The followings is “A Dish for a Poet” which is read aloud at our house this time each year, and never fails to amuse:
Take a large olive, stone it and then stuff it with a paste made of anchovy, capers and oil.
Put the olive inside a trussed and boned becfigue.
Put the becfigue inside a fat ortolan.
Put the ortolan inside a boned lark.
Put the stuffed lark inside a boned thrush.
Put the thrush inside a fat quail.
Put the quail, wrapped in vine leaves, inside a boned lapwing.
Put the lapwing inside a boned golden plover.
Put the plover inside a fat, boned, red-legged partridge.
Put the partridge inside a young, boned, and well-hung woodcock.
Put the woodcock, rolled in bread crumbs, inside a boned teal.
Put the teal inside a boned guinea-fowl.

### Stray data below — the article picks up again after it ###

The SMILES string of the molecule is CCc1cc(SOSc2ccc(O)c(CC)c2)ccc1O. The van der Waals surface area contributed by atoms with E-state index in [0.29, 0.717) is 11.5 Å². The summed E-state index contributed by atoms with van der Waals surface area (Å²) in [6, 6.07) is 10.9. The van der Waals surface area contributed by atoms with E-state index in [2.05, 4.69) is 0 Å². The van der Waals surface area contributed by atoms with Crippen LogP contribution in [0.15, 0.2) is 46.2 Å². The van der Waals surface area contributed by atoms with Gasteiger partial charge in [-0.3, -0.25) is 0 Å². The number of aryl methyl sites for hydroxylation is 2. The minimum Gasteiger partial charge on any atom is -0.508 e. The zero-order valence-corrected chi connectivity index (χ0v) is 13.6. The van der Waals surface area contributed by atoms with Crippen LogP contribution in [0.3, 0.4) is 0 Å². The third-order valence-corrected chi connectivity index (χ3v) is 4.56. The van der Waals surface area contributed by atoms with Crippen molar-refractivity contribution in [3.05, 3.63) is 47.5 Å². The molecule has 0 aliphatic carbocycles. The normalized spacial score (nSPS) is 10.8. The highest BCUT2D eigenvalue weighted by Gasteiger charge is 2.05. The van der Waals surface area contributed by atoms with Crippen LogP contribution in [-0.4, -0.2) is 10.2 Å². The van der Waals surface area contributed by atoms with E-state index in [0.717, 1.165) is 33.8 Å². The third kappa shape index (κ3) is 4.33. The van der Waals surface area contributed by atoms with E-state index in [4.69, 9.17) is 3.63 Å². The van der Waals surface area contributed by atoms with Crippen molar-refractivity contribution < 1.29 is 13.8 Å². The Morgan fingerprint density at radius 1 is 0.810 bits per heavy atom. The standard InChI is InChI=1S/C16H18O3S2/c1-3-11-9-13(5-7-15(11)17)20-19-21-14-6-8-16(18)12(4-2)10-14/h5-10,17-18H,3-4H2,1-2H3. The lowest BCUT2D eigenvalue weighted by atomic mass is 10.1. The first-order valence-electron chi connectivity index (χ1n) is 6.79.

Put the guinea-fowl, well-larded, inside a young and boned tame duck.
Put the duck inside a boned and fat fowl.
Put the fowl inside a well-hung pheasant.
Put the pheasant inside a boned and fat wild goose.
Put the goose inside a fine turkey.
Put the turkey inside a boned bustard.
Having arranged your roast after this fashion, place it in a large saucepan with onions stuffed with cloves, carrots, small squares of ham, celery, mignonette, several strips of bacon, well-seasoned, pepper, salt, spice, coriander seeds, and two cloves of garlic.
Seal the saucepan hermetically by closing it with pastry. Then put it for ten hours over a gentle fire, and arrange it so that the heat can penetrate evenly. An oven moderately heated will suit better than the hearth.
Before serving, remove the pastry, put the roast on a hot dish after having removed the grease–if there is any–and serve.